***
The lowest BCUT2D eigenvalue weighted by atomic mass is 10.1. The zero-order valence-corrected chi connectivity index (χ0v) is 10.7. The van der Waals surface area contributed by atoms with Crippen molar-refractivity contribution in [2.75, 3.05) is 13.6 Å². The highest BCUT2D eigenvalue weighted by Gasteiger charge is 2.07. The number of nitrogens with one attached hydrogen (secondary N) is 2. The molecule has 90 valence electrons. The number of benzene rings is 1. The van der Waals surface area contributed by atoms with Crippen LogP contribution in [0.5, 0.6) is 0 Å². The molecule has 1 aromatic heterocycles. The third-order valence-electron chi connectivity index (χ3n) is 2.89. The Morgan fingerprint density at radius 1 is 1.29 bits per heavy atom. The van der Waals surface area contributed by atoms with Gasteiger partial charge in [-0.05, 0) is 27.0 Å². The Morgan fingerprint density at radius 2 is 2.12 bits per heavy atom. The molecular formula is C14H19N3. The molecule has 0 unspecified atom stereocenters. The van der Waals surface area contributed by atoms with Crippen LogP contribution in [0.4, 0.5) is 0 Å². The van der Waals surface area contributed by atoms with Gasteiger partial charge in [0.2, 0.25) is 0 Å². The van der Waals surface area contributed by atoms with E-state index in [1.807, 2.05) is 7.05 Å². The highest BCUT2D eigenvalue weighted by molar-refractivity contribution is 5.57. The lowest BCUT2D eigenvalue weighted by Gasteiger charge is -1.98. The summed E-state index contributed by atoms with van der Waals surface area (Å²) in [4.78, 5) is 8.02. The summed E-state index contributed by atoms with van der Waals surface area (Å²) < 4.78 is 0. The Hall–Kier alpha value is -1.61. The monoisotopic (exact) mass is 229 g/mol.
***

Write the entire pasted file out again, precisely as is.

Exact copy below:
The lowest BCUT2D eigenvalue weighted by atomic mass is 10.1. The zero-order valence-corrected chi connectivity index (χ0v) is 10.7. The van der Waals surface area contributed by atoms with Crippen molar-refractivity contribution in [2.75, 3.05) is 13.6 Å². The highest BCUT2D eigenvalue weighted by Gasteiger charge is 2.07. The number of nitrogens with one attached hydrogen (secondary N) is 2. The molecule has 90 valence electrons. The number of benzene rings is 1. The van der Waals surface area contributed by atoms with Crippen LogP contribution in [0.5, 0.6) is 0 Å². The molecule has 1 aromatic heterocycles. The third-order valence-electron chi connectivity index (χ3n) is 2.89. The Morgan fingerprint density at radius 1 is 1.29 bits per heavy atom. The van der Waals surface area contributed by atoms with Gasteiger partial charge in [-0.05, 0) is 27.0 Å². The Morgan fingerprint density at radius 2 is 2.12 bits per heavy atom. The molecular formula is C14H19N3. The molecule has 0 unspecified atom stereocenters. The van der Waals surface area contributed by atoms with Crippen LogP contribution in [0.4, 0.5) is 0 Å². The van der Waals surface area contributed by atoms with Gasteiger partial charge in [0.2, 0.25) is 0 Å². The van der Waals surface area contributed by atoms with E-state index in [1.807, 2.05) is 7.05 Å². The highest BCUT2D eigenvalue weighted by molar-refractivity contribution is 5.57. The lowest BCUT2D eigenvalue weighted by Gasteiger charge is -1.98. The summed E-state index contributed by atoms with van der Waals surface area (Å²) in [4.78, 5) is 8.02. The summed E-state index contributed by atoms with van der Waals surface area (Å²) < 4.78 is 0. The Hall–Kier alpha value is -1.61. The monoisotopic (exact) mass is 229 g/mol.